While Renoir was inspired by Pissarro's techniques and his revolutionary portrayals of rural subjects, Renoir himself inspired many of his contemporaries. His exuberance caught the attention of artists like Vincent van Gogh, who so admired Renoir’s technique. Writing to his brother Théo in 1885, Vincent had said that Renoir reminded him that "there is life in every pencil stroke," which underscores a stimulating dialogue regarding technique and composition between the two painters (quoted in Keith Wheldon, Renoir and His Art, New York, 1975, p. 120).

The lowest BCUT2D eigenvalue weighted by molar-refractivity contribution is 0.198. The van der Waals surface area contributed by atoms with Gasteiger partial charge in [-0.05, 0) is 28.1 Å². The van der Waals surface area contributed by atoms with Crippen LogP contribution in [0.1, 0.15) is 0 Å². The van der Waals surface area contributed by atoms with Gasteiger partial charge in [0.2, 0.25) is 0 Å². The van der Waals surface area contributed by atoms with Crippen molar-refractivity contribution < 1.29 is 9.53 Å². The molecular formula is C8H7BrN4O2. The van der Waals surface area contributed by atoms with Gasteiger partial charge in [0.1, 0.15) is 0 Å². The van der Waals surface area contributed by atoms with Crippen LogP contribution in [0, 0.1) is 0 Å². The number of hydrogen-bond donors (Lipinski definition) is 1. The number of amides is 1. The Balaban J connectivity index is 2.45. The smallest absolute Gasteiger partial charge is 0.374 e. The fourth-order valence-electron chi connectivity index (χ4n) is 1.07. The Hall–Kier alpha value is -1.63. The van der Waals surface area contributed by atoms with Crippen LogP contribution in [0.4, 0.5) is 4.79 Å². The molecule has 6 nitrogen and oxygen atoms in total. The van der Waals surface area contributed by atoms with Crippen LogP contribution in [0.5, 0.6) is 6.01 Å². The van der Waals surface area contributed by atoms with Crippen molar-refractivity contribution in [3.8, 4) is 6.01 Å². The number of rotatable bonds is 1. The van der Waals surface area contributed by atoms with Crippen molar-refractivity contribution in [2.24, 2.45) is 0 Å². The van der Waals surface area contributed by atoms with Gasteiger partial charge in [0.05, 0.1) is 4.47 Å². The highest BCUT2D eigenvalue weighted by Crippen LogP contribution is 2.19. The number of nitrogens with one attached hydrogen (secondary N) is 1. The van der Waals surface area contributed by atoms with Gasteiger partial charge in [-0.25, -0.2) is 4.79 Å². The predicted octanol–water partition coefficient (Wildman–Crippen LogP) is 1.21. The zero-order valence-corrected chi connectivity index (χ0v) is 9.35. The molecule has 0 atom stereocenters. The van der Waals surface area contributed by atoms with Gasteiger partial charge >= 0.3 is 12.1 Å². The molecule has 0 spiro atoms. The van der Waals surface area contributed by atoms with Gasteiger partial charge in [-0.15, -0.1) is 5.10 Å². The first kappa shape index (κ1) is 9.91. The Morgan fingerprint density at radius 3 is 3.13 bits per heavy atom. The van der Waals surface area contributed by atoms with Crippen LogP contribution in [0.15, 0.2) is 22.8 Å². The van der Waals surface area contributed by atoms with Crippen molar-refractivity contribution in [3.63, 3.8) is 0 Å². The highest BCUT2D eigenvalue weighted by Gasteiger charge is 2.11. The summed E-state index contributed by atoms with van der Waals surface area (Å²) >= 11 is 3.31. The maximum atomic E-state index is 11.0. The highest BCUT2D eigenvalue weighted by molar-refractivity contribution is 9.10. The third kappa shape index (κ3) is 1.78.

Located approximately 150 miles southeast of Paris, in the Champagne region, Essoyes was the home village of Renoir's wife Aline Victorine Charigot. The couple traveled to Essoyes together in 1885, where Renoir was instantly charmed by the romance of provincial life. Renoir, his wife and their three children would spend summers in Essoyes for the next three decades, purchasing a house in town in 1896. After their deaths, both Pierre-Auguste and Aline were buried in the cemetery in Essoyes.
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